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Published: Sep 10, 2021 6 min read
A mourner prays at the National September 11 Memorial and Museum in New York City

In the wake of the 9/11 terrorist attacks, Americans opened their wallets and gave generously. There was an "unprecedented outpouring of charitable support," the Foundation Center later wrote, with institutions and individuals donating some $2.8 billion in the months following the tragedy.

As the years passed, organizations spent (and, in some cases, misused) much of that money. Two decades later, there's still need — and there are still nonprofits accepting donations to provide long-term support for people affected by 9/11.

Before you donate to any charity, the Federal Trade Commission recommends you Google it to make sure it's not a scam, look for financial details on its website, verify its registration, research its history using a tool like CharityWatch and see whether your donation will be tax-deductible.

If you're searching for a place to donate money to victims, first responders and their families on the 20th anniversary of 9/11, here are a few places you may want to start.

The FDNY Foundation and the New York City Police Foundation

Charity Navigator spotlighted these two groups last year on a list of highly-rated charities "committed to raising money and distributing support to the families of those killed or injured on September 11, 2001, and the first responders who were affected."

Though the FDNY Foundation predated 9/11 — it was established in 1981 — it serves the city's firefighters, who were crucial in responding to the attacks. The FDNY Foundation buys them high-tech equipment, funds training efforts, and helps with fire and life safety education initiatives.

The New York City Police Foundation has a similar mission but with a law enforcement focus. Police personnel and the community are its priorities; the foundation does not buy weapons.

Tuesday's Children

Formed as a result of 9/11, Tuesday's Children aims to make sure "families who have suffered losses due to the events of 9/11, post-9/11 military service or other acts of mass violence and terrorism always have a comforting place to turn to," according to its website. Programs include grief and career counseling as well as youth mentorship.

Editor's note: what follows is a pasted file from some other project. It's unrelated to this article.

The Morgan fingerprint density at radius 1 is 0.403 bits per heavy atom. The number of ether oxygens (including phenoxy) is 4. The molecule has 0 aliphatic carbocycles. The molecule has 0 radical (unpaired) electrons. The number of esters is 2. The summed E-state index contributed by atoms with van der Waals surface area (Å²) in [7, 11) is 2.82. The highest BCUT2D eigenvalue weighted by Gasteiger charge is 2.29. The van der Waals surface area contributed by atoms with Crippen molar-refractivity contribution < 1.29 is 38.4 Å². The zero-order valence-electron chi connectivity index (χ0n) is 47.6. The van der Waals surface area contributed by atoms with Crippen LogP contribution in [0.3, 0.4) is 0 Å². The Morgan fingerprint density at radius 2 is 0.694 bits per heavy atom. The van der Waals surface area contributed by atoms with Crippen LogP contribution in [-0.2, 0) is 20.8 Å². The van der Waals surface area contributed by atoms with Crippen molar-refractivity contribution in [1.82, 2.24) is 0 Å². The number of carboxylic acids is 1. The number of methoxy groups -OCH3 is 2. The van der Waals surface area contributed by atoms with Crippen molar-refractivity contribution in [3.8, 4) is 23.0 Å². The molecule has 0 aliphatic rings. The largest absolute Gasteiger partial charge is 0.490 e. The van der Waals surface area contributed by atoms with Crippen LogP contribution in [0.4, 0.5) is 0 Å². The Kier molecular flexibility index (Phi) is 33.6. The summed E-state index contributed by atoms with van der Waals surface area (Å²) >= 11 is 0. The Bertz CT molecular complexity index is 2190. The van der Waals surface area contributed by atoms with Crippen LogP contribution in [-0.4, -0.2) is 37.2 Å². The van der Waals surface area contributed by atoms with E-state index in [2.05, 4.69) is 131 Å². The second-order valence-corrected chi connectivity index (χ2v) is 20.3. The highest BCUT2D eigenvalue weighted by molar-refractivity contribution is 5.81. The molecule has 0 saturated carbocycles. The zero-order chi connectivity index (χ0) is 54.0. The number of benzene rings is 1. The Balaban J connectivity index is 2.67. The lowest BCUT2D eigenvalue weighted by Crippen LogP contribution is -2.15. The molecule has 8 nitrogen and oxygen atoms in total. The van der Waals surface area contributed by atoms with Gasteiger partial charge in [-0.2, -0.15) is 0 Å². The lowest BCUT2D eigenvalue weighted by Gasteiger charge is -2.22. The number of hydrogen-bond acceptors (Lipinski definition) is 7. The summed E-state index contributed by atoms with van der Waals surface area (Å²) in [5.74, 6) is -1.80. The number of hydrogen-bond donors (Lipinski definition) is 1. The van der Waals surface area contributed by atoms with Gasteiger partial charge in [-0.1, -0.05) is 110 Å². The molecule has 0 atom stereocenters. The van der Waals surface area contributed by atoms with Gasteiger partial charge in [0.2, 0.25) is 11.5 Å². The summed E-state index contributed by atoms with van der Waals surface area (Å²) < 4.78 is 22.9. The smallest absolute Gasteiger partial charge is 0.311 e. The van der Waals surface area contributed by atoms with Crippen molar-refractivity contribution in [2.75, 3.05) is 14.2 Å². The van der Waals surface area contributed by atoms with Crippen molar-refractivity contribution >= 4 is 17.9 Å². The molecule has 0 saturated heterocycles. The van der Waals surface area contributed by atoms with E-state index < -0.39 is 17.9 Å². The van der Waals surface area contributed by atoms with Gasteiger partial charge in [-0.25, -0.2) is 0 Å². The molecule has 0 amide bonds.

Families of Freedom Fund

Since Scholarship America created it in 2001, this fund has given nearly $180 million to over 3,700 students whose parents and/or spouses died or were permanently injured in 9/11. Beneficiaries of people who were on the airplanes, in the World Trade Center, in the Pentagon and involved in rescue efforts during and after the attacks are all eligible.

Former President Bill Clinton and former Sen. Bob Dole, R-Ky., led its initial fundraising drive and are still involved today. This academic year, the Families of Freedom Fund is paying 40% of recipients' financial need.

Voices Center for Resilience

Originally set up to provide long-term mental health support and other programs for Americans affected by 9/11, VOICES has changed over the years. It now uses its "expertise to assist all communities impacted by any tragedy," according to the website, from helping families figure out how to get death certificates to sharing tips on how to talk to kids about violent events.

HEART 9/11

Rescuers brought together by 9/11 tap their "unparalleled experience to support, supplement and transfer skills and knowledge to suffering communities" through this nonprofit. HEART 9/11 stands for Healing Emergency Aid Response Team.

Members have literally rebuilt houses after disasters like Hurricane Sandy; they also specialize in retrofitting existing homes to better accommodate injured first responders by installing walk-in tubs, lowered countertops and the like. With a handful of partners, HEART 9/11 also offers resiliency training programs and teaches stress management to first responders.

The Jennifer Kane Scholarship and Charitable Trust

If you're afraid your donation will get lost in the expensive operations of a big organization, you may want to look into one of the many smaller, family-run groups doing good work. One example is this fund, which was set up in memory of 9/11 victim Jennifer Kane, a 26-year-old accountant who was working in the World Trade Center. Kane's parents oversee the trust. (Her dad recently told Wicked Local that "we've always gone back into Jen’s life to pick a cause she would think was important.")

This year, the fund is giving 100% of donations to Homes for Our Troops, School on Wheels of Massachusetts, Plymouth Old Colony YMCA Camp Clark and the Make-A-Wish Foundation of Massachusetts and Rhode Island. The Kanes cover administrative expenses themselves, so your entire donation will be put to work.

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